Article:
A recent article from BusinessWeek, "The FDA's Cancer Chief Speaks Out", gives a fascinating insight into the FDA approval process. It takes the form of a Q&A with Richard Pazdur, who runs the FDA's cancer division. In it he touches on one of the all time greatest challenges facing biotech
companies with a drug under review (it relates to cancer but could be applicable to most disease areas) – when to cut a drug from further development:
The FDA is often criticized for being too conservative when it comes to cancer drug reviews, particularly by biotech companies. But these companies also lack regulatory experience. How would you apportion the blame, if any?
One of the things we have seen is a reluctance, sometimes, of smaller companies to make really critical decisions regarding their drugs, whether to curtail the development of a drug. Large companies, because they have a portfolio of drugs, generally if a drug fails to meet specified goals they'll look to abandon that drug—i.e., cut their losses. Whereas as a smaller company, if you only have one drug, then sometimes that is not an option.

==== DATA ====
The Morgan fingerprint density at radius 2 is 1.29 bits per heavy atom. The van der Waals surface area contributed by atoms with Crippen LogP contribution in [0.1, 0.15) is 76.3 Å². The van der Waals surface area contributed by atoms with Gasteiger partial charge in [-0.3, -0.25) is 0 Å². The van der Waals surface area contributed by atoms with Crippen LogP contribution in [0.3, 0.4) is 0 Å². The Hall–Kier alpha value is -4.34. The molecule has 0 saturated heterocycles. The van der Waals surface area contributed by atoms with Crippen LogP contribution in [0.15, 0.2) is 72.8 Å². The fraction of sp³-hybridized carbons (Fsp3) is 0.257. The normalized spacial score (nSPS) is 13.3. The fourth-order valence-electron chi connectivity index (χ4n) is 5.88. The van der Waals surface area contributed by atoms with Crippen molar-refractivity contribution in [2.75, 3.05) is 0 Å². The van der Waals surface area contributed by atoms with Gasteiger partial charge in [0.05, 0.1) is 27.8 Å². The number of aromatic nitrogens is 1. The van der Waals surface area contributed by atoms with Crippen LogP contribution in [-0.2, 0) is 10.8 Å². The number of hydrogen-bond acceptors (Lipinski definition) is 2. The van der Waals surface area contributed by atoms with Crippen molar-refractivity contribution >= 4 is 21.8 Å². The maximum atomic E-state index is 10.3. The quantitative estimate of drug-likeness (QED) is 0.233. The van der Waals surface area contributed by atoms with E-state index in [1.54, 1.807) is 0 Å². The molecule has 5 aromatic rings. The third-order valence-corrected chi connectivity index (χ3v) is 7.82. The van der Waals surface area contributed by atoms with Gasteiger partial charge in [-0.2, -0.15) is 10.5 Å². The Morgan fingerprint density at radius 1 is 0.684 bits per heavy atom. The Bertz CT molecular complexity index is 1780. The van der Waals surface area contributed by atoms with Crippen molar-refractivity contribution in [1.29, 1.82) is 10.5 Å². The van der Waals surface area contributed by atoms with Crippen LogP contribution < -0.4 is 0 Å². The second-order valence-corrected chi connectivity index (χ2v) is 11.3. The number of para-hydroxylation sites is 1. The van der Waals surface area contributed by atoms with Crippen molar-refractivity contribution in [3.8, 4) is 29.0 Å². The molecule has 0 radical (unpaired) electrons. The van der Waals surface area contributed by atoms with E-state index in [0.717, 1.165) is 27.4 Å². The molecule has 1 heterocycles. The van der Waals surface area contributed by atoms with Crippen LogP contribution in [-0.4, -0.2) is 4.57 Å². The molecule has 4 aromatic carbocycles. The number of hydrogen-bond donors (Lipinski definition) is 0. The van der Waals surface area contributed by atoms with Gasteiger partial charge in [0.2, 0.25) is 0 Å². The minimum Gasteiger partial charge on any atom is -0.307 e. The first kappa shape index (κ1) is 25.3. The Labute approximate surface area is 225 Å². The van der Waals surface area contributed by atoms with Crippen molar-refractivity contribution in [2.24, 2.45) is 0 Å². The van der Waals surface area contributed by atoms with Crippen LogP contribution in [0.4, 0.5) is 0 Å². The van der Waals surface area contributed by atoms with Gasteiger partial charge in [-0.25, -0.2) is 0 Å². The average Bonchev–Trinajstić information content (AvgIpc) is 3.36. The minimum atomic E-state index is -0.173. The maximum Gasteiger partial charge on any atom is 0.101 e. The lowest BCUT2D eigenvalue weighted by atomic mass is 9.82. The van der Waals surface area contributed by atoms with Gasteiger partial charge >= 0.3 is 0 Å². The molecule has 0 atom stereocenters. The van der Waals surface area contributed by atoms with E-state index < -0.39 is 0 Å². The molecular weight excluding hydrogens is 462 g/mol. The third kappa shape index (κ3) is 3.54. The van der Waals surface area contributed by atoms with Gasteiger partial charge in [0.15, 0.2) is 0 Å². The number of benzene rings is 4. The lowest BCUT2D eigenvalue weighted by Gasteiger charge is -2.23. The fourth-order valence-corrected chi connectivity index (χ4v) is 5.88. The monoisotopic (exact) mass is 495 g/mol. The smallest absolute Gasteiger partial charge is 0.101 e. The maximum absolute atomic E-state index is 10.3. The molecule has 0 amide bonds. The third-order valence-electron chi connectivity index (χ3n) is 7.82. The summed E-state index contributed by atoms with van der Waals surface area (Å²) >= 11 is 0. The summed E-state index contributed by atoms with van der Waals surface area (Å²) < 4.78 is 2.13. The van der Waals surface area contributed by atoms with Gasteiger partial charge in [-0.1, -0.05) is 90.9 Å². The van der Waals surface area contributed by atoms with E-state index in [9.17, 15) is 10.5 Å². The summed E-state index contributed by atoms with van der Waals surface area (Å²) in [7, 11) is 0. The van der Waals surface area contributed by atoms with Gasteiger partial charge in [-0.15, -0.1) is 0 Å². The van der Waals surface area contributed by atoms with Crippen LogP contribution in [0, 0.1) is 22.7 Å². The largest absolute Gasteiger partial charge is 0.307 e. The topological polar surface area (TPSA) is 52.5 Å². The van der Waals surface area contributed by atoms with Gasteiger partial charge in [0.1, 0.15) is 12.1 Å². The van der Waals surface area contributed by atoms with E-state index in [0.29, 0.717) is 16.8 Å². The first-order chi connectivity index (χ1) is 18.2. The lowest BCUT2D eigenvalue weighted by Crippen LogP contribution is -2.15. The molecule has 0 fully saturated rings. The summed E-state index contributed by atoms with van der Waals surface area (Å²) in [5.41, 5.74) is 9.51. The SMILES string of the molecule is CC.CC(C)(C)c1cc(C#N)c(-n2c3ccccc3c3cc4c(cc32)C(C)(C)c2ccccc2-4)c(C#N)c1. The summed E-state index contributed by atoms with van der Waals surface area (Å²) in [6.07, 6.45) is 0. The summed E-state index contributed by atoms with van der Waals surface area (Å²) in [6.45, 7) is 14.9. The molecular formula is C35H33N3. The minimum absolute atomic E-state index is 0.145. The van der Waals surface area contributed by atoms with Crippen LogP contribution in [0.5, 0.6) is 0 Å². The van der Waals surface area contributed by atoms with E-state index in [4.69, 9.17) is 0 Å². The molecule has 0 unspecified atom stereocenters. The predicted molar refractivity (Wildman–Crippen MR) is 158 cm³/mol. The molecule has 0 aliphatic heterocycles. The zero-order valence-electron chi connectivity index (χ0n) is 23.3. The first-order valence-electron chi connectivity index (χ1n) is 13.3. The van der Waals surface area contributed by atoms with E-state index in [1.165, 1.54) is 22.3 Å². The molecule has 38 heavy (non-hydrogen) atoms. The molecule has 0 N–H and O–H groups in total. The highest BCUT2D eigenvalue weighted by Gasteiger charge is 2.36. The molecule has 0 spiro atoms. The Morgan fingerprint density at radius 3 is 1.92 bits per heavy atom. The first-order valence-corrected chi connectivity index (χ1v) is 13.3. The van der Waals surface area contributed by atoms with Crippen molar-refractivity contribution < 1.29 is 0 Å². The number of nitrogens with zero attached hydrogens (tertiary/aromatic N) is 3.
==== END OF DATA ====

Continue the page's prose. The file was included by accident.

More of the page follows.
There is considerable discussion in the drug industry about looking at how a drug performs in subgroups of trial participants, even if it has failed to meet its goal in the larger trial. What is your view of this approach?
One of the problems we've had is people coming to us after a drug fails because they've invested millions and millions of dollars into a drug; and then it's, "How can we salvage this?" In other words, failing your primary endpoint and then trying to salvage a trial by looking at subgroups of patients. That's akin to shooting an arrow and having it land on a wall and then drawing a target around it. It's an attempt to resurrect a trial that has failed.
Clearly, a small biotech (with investors to satisfy) may have a lead program supporting the lions share of its valuation. And if such a program fails, what should a company do? It's a really difficult call, but to play devil's advocate, is throwing more investment dollars at it going to solve something that inherently doesn't work? Maybe that's the time to cut losses and move on; this is the high stakes game of biotech.